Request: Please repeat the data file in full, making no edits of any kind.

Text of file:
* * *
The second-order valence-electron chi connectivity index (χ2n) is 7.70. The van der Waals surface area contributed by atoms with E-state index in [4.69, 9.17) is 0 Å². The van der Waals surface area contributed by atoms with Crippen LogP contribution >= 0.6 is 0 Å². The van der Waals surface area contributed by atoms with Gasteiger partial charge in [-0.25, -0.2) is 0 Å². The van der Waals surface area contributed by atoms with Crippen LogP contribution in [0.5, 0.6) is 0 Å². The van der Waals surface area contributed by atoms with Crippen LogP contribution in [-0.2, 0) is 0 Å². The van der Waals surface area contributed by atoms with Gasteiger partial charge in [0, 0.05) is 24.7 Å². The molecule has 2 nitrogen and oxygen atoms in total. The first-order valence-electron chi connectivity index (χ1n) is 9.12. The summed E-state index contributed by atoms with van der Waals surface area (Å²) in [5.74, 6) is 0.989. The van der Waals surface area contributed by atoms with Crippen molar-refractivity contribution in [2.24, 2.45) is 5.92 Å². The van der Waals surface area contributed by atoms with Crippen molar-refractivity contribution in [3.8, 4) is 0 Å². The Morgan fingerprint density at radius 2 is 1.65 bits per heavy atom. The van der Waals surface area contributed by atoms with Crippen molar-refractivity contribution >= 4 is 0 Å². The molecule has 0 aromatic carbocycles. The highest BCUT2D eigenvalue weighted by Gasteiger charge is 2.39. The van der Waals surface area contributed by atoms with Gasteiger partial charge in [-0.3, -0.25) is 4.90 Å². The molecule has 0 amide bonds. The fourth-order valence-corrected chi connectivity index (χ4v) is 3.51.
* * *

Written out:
The second-order valence-electron chi connectivity index (χ2n) is 7.70. The van der Waals surface area contributed by atoms with E-state index in [4.69, 9.17) is 0 Å². The van der Waals surface area contributed by atoms with Crippen LogP contribution >= 0.6 is 0 Å². The van der Waals surface area contributed by atoms with Gasteiger partial charge in [-0.25, -0.2) is 0 Å². The van der Waals surface area contributed by atoms with Crippen LogP contribution in [0.5, 0.6) is 0 Å². The van der Waals surface area contributed by atoms with Crippen LogP contribution in [-0.2, 0) is 0 Å². The van der Waals surface area contributed by atoms with Gasteiger partial charge in [0, 0.05) is 24.7 Å². The molecule has 2 nitrogen and oxygen atoms in total. The first-order valence-electron chi connectivity index (χ1n) is 9.12. The summed E-state index contributed by atoms with van der Waals surface area (Å²) in [5.74, 6) is 0.989. The van der Waals surface area contributed by atoms with Crippen molar-refractivity contribution in [2.24, 2.45) is 5.92 Å². The van der Waals surface area contributed by atoms with Crippen molar-refractivity contribution in [3.8, 4) is 0 Å². The Morgan fingerprint density at radius 2 is 1.65 bits per heavy atom. The van der Waals surface area contributed by atoms with Crippen molar-refractivity contribution >= 4 is 0 Å². The molecule has 0 aromatic carbocycles. The highest BCUT2D eigenvalue weighted by Gasteiger charge is 2.39. The van der Waals surface area contributed by atoms with Gasteiger partial charge in [-0.3, -0.25) is 4.90 Å². The molecule has 0 amide bonds. The fourth-order valence-corrected chi connectivity index (χ4v) is 3.51.